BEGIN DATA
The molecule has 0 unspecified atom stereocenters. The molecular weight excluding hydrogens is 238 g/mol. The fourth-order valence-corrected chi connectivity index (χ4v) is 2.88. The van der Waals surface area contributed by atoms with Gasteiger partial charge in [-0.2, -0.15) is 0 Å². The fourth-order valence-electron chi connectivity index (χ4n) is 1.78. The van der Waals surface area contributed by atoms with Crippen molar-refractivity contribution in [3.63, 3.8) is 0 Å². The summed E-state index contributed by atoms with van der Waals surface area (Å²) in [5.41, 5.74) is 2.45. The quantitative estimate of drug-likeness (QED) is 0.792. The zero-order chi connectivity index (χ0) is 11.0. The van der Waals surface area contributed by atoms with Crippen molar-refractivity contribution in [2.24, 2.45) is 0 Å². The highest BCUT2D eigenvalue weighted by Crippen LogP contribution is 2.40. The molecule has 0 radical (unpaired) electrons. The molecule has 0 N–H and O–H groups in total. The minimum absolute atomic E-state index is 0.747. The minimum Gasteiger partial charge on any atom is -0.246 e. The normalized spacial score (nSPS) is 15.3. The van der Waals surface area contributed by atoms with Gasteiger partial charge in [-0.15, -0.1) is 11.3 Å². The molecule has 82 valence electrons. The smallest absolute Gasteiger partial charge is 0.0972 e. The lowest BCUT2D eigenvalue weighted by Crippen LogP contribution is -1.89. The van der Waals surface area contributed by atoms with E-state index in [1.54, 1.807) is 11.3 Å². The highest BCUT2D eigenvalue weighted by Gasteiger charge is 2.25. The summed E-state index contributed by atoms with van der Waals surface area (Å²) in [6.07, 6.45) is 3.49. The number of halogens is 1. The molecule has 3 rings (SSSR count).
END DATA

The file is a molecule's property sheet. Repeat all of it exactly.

The molecule has 0 unspecified atom stereocenters. The molecular weight excluding hydrogens is 238 g/mol. The fourth-order valence-corrected chi connectivity index (χ4v) is 2.88. The van der Waals surface area contributed by atoms with Gasteiger partial charge in [-0.2, -0.15) is 0 Å². The fourth-order valence-electron chi connectivity index (χ4n) is 1.78. The van der Waals surface area contributed by atoms with Crippen molar-refractivity contribution in [3.63, 3.8) is 0 Å². The summed E-state index contributed by atoms with van der Waals surface area (Å²) in [5.41, 5.74) is 2.45. The quantitative estimate of drug-likeness (QED) is 0.792. The zero-order chi connectivity index (χ0) is 11.0. The van der Waals surface area contributed by atoms with Crippen molar-refractivity contribution in [2.24, 2.45) is 0 Å². The highest BCUT2D eigenvalue weighted by Crippen LogP contribution is 2.40. The molecule has 0 radical (unpaired) electrons. The molecule has 0 N–H and O–H groups in total. The minimum absolute atomic E-state index is 0.747. The minimum Gasteiger partial charge on any atom is -0.246 e. The normalized spacial score (nSPS) is 15.3. The van der Waals surface area contributed by atoms with Gasteiger partial charge in [-0.15, -0.1) is 11.3 Å². The molecule has 82 valence electrons. The smallest absolute Gasteiger partial charge is 0.0972 e. The lowest BCUT2D eigenvalue weighted by Crippen LogP contribution is -1.89. The van der Waals surface area contributed by atoms with E-state index in [1.54, 1.807) is 11.3 Å². The highest BCUT2D eigenvalue weighted by Gasteiger charge is 2.25. The summed E-state index contributed by atoms with van der Waals surface area (Å²) in [6.07, 6.45) is 3.49. The number of halogens is 1. The molecule has 3 rings (SSSR count).